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Richmond must embrace outsiders.

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It shouldn't surprise me that these disparaging words, which have their roots in the Civil War, persist to this day in a place that celebrates "Lee-Jackson Day." But I am surprised that there still exist some Richmonders with such provincial notions about outsiders.



These "Old Virginians" of the Old Dominion possess a peculiar sort of pride that blinds them to the promise and possibility of real progress. It may be true that the ancestors of these Richmonders built the foundation on which our city rests, but it's equally true that for the city to prosper, Richmond must embrace outsiders who want to make this city their home.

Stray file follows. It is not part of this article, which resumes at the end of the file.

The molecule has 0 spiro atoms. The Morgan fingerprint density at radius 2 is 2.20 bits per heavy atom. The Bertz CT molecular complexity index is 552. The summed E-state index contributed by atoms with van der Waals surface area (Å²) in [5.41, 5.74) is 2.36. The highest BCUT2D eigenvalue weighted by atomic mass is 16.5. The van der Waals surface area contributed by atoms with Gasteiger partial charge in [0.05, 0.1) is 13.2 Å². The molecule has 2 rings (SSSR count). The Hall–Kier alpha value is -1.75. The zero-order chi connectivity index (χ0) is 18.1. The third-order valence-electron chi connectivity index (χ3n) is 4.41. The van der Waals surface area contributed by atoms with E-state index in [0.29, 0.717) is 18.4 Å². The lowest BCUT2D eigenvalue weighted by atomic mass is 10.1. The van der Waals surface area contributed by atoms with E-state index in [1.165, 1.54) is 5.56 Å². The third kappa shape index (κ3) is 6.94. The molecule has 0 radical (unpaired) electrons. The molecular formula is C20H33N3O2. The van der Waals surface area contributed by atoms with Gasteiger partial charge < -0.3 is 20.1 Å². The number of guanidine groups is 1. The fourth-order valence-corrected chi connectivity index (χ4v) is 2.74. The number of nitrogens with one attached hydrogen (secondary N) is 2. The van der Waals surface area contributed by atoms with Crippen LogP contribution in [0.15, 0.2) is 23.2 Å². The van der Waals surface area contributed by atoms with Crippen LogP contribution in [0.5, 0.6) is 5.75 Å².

It is often said that Richmond is a tradition-bound city, but I think there's more to it than that. There's an arrogance I've encountered among some Richmond natives who project a certain kind of Southern hospitality that comes off as Southern superiority. These are people who were born here, reared here and schooled here, people, who, for all intents and purposes, have never experienced life outside Richmond, who sincerely believe this is as good as it gets.



In fact, they believe it was even better before all the carpetbaggers and Yankees came rolling into town. I like Richmond just fine, but compared to a lot of cities I've seen, there's a lot of room for improvement. Until the natives throw open the city gates to outsiders, and welcome them sincerely, I'm afraid Richmond will fail to achieve greatness, because those who help can get us there won't want to stay. S




































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